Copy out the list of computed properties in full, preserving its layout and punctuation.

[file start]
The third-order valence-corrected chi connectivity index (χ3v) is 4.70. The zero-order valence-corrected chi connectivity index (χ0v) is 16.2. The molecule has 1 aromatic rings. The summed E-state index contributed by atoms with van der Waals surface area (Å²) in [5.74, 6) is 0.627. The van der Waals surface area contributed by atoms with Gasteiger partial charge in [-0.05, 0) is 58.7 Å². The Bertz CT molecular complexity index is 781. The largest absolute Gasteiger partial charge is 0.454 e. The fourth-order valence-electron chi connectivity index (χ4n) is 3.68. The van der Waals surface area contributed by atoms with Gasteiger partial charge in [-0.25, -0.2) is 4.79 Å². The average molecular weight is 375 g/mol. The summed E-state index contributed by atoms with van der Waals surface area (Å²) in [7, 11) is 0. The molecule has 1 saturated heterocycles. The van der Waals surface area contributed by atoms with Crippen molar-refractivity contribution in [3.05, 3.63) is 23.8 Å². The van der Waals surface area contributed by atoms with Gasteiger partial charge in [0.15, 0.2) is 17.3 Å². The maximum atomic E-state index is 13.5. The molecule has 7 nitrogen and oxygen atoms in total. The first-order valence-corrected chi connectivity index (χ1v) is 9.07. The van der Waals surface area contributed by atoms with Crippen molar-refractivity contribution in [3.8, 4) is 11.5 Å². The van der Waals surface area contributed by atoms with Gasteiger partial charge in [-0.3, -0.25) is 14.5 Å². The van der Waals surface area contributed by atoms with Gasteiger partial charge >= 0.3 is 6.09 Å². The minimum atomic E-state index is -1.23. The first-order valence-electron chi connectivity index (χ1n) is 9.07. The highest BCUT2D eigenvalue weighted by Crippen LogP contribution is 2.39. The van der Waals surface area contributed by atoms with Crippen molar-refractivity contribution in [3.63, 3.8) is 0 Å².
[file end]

The third-order valence-corrected chi connectivity index (χ3v) is 4.70. The zero-order valence-corrected chi connectivity index (χ0v) is 16.2. The molecule has 1 aromatic rings. The summed E-state index contributed by atoms with van der Waals surface area (Å²) in [5.74, 6) is 0.627. The van der Waals surface area contributed by atoms with Gasteiger partial charge in [-0.05, 0) is 58.7 Å². The Bertz CT molecular complexity index is 781. The largest absolute Gasteiger partial charge is 0.454 e. The fourth-order valence-electron chi connectivity index (χ4n) is 3.68. The van der Waals surface area contributed by atoms with Gasteiger partial charge in [-0.25, -0.2) is 4.79 Å². The average molecular weight is 375 g/mol. The summed E-state index contributed by atoms with van der Waals surface area (Å²) in [7, 11) is 0. The molecule has 1 saturated heterocycles. The van der Waals surface area contributed by atoms with Crippen molar-refractivity contribution in [3.05, 3.63) is 23.8 Å². The van der Waals surface area contributed by atoms with Gasteiger partial charge in [0.15, 0.2) is 17.3 Å². The maximum atomic E-state index is 13.5. The molecule has 7 nitrogen and oxygen atoms in total. The first-order valence-corrected chi connectivity index (χ1v) is 9.07. The van der Waals surface area contributed by atoms with Crippen molar-refractivity contribution in [3.8, 4) is 11.5 Å². The van der Waals surface area contributed by atoms with Gasteiger partial charge in [-0.3, -0.25) is 14.5 Å². The van der Waals surface area contributed by atoms with Gasteiger partial charge >= 0.3 is 6.09 Å². The minimum atomic E-state index is -1.23. The first-order valence-electron chi connectivity index (χ1n) is 9.07. The highest BCUT2D eigenvalue weighted by Crippen LogP contribution is 2.39. The van der Waals surface area contributed by atoms with Crippen molar-refractivity contribution in [3.63, 3.8) is 0 Å².